Registered Investment Adviser Caleb Lawrence
The major averages fell sharply in early trade after yesterday’s bank stress test inspired buying gave way to further selling. Final first quarter Gross Domestic Product or GDP was revised up to 1.4% considerably less than the 2.1% recorded in the 4th quarter of 2016. That said the last 4-quarters have seen a respectable average of 2.1% GDP growth.
Were it not for a nearly 29% gain in commercial vegetable prices, that looks like a statistical anomaly, agricultural prices would have fallen in April instead of posting a 2% advance as nearly every other category showed price declines.
Reis reports that the office vacancy rate was unchanged in the 2nd quarter at 16%, asking rents advanced .4% during the period while net absorption was positive it came in at a 3-year low.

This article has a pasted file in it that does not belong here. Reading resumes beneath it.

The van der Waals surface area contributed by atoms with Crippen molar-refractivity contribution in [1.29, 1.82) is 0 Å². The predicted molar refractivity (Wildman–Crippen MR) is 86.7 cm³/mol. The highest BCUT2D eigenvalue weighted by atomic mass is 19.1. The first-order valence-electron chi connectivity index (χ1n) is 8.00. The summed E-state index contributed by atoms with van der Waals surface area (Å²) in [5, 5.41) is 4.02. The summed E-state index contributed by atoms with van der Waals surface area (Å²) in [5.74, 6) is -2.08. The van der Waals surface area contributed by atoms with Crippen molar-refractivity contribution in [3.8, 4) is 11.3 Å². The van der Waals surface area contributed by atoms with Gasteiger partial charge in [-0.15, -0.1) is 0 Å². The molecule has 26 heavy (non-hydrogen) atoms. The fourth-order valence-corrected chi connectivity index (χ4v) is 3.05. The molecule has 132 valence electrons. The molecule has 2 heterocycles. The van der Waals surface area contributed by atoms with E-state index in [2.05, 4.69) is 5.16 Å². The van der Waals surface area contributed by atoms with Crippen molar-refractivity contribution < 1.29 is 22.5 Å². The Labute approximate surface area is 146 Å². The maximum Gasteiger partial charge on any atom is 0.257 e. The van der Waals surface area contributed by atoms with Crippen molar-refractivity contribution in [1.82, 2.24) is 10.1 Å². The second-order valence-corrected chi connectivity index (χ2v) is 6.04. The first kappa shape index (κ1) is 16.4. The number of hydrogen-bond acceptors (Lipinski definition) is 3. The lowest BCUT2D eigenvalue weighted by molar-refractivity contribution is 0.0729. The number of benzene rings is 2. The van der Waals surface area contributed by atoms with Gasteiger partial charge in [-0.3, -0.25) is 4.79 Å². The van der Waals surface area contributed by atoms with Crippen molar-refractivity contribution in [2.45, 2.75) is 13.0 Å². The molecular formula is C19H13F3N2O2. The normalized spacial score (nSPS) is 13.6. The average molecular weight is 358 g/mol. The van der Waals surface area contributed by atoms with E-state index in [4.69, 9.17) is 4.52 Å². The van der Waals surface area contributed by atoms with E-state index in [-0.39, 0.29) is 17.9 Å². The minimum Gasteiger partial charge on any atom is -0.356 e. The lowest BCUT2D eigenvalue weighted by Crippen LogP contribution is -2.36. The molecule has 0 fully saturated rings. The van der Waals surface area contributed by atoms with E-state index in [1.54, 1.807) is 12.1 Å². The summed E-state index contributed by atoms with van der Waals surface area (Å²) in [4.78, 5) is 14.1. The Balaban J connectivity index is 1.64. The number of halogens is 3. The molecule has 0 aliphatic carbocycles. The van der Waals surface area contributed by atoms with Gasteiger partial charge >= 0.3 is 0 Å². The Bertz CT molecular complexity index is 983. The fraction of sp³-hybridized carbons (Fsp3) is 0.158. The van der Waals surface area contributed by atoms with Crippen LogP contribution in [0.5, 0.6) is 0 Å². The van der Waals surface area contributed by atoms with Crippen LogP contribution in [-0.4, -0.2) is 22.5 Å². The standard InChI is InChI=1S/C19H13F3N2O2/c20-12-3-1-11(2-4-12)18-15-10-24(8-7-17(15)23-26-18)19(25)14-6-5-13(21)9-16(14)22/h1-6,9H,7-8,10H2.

Fresh off the banks stress test that saw all but one pass in fine form as per the Federal Reserve. The banks promptly announced significant share buyback programs and dividend increases as well that exceeded analysts’ expectations. The timing of all this is somewhat surprising especially in light of Fed chairwomen Janet Yellen’s recent comments about how she doubts she’ll see another financial crisis in her lifetime. Given the debt reset in the post 2007-2009 financial crisis period with data from the Institute of International Finance showing that global debt reached $217 trillion in the first quarter of this year, or 327% of GDP. A number of other metrics relating to valuations, margin debt, Commercial and Industrial lending, non-mortgage consumer debt levels and others here in the USA. You have to wonder if Janet Yellen’s “no crisis in my lifetime” statement is on a par with Ben Bernanke’s now infamous March 2007 statement on sub-prime “the problems in the subprime market seems likely to be contained”. It always amazed me that the Federal Reserve, most mainstream economists and assorted pundits failed to see it coming in 2007 and seem equally blind today.